thansk for the help everyone, and Vinny, I know what you mean about it using different muscles. My next training block I'm going to focus a lot on overhead lockout on my overhead pressing days. Band work & pin presses especially. Thanks again!
Another suggestion :maybe try standing presses from a pin set up below where your bar speed hits the crapper and work on singles from that.
And besides what everyone else said to do for tricep strength, you may also want to incorporate extra workouts since you do a 3day routine. 100 band pushdowns, BW dips/CG pushups, light db extensions are a nice quick workout here and there and sled work as well. You'd be surprised at the abuse triceps can handle!
Also, I find a lot of my oh stregth comes from my lats/back. If you think about it, an overhead press looks very similar to a reverse pullup.
There's no better way to get better/stronger at something than to practice that lift. If you have a QB who needs to learn to throw an out route, the ONLY way to get better at that is to throw thousands of out routes. Do it over and over and over again. Why would you try to get better at something by not doing what you're trying to get better at? To me it's like trying to get better at running a mile by not running at all. Doesn't add up in my world.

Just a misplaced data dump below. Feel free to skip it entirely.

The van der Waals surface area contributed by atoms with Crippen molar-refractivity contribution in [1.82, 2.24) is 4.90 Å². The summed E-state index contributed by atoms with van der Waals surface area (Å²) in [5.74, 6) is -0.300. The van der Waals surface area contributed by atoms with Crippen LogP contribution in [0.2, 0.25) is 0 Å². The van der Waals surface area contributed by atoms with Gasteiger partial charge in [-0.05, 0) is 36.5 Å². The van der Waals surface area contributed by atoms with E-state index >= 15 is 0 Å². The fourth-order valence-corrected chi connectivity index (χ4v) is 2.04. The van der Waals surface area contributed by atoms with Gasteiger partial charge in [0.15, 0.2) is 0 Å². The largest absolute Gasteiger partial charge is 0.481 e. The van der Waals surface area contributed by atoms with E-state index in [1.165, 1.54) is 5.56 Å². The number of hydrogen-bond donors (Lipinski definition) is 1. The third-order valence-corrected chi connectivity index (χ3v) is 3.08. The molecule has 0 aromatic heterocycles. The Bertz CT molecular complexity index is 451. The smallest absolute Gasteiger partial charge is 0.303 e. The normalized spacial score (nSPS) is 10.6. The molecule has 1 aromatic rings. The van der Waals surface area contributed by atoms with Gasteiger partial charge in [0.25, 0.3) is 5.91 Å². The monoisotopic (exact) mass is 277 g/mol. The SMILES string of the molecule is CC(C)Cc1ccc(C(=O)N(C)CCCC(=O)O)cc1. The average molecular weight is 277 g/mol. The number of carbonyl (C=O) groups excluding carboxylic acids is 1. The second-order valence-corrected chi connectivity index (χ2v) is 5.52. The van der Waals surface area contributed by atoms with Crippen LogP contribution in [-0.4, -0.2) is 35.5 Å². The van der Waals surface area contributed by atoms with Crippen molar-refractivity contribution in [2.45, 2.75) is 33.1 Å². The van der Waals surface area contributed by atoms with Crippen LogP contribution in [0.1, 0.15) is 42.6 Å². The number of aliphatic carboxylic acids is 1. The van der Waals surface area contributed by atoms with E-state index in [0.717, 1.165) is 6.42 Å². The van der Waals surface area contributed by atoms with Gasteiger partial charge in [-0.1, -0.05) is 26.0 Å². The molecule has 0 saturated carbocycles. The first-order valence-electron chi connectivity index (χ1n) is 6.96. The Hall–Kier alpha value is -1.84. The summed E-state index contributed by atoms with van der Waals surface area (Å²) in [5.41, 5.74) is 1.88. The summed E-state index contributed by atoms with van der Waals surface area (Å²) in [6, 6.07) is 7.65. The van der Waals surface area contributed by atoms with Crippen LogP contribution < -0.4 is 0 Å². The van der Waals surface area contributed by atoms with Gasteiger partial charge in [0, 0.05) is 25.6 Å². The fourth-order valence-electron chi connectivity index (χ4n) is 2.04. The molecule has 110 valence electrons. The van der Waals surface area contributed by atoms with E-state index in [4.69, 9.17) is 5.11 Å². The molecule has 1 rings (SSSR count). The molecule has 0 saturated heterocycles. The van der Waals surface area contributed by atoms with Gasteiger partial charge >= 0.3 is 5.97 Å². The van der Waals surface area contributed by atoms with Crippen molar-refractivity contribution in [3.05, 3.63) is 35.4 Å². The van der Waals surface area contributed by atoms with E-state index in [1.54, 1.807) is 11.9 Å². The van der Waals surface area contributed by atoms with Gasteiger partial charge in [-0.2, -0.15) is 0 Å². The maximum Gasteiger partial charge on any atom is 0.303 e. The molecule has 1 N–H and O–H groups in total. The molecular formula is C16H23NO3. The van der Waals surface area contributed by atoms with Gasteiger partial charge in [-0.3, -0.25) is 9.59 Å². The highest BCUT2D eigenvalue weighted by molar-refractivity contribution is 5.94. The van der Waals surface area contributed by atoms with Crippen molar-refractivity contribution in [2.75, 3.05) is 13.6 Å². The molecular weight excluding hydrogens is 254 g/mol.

If you want to get better at overhead pressing, then overhead press. I know Vincent will say otherwise with his ridiculous pressing ability, but he's the exception, not the rule. If he practiced to oveerhead press he'd probably be able to press 450lbs.
As for dips, pay attention to your shoulders. They cause a lot of troible. If you start getting shoulder pain, it's the dips. I used to do them all the time. I still love them, but they're not good for shoulder longevity.